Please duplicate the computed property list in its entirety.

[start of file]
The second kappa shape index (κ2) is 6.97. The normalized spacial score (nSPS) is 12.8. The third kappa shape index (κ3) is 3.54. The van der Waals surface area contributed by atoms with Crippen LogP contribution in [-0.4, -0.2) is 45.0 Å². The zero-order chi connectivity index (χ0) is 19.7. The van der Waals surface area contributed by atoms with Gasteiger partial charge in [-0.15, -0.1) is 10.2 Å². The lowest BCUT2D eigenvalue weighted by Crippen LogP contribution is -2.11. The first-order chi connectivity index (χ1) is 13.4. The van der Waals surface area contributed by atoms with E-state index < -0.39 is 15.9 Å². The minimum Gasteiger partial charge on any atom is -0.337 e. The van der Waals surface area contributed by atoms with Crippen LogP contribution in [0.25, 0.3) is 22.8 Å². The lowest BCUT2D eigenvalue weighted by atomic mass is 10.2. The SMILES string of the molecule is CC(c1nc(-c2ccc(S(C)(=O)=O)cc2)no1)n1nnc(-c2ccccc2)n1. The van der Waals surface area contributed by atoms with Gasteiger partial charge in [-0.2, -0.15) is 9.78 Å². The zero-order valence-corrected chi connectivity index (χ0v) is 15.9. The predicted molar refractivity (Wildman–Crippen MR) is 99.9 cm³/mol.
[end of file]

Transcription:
The second kappa shape index (κ2) is 6.97. The normalized spacial score (nSPS) is 12.8. The third kappa shape index (κ3) is 3.54. The van der Waals surface area contributed by atoms with Crippen LogP contribution in [-0.4, -0.2) is 45.0 Å². The zero-order chi connectivity index (χ0) is 19.7. The van der Waals surface area contributed by atoms with Gasteiger partial charge in [-0.15, -0.1) is 10.2 Å². The lowest BCUT2D eigenvalue weighted by Crippen LogP contribution is -2.11. The first-order chi connectivity index (χ1) is 13.4. The van der Waals surface area contributed by atoms with E-state index < -0.39 is 15.9 Å². The minimum Gasteiger partial charge on any atom is -0.337 e. The van der Waals surface area contributed by atoms with Crippen LogP contribution in [0.25, 0.3) is 22.8 Å². The lowest BCUT2D eigenvalue weighted by atomic mass is 10.2. The SMILES string of the molecule is CC(c1nc(-c2ccc(S(C)(=O)=O)cc2)no1)n1nnc(-c2ccccc2)n1. The van der Waals surface area contributed by atoms with Gasteiger partial charge in [-0.2, -0.15) is 9.78 Å². The zero-order valence-corrected chi connectivity index (χ0v) is 15.9. The predicted molar refractivity (Wildman–Crippen MR) is 99.9 cm³/mol.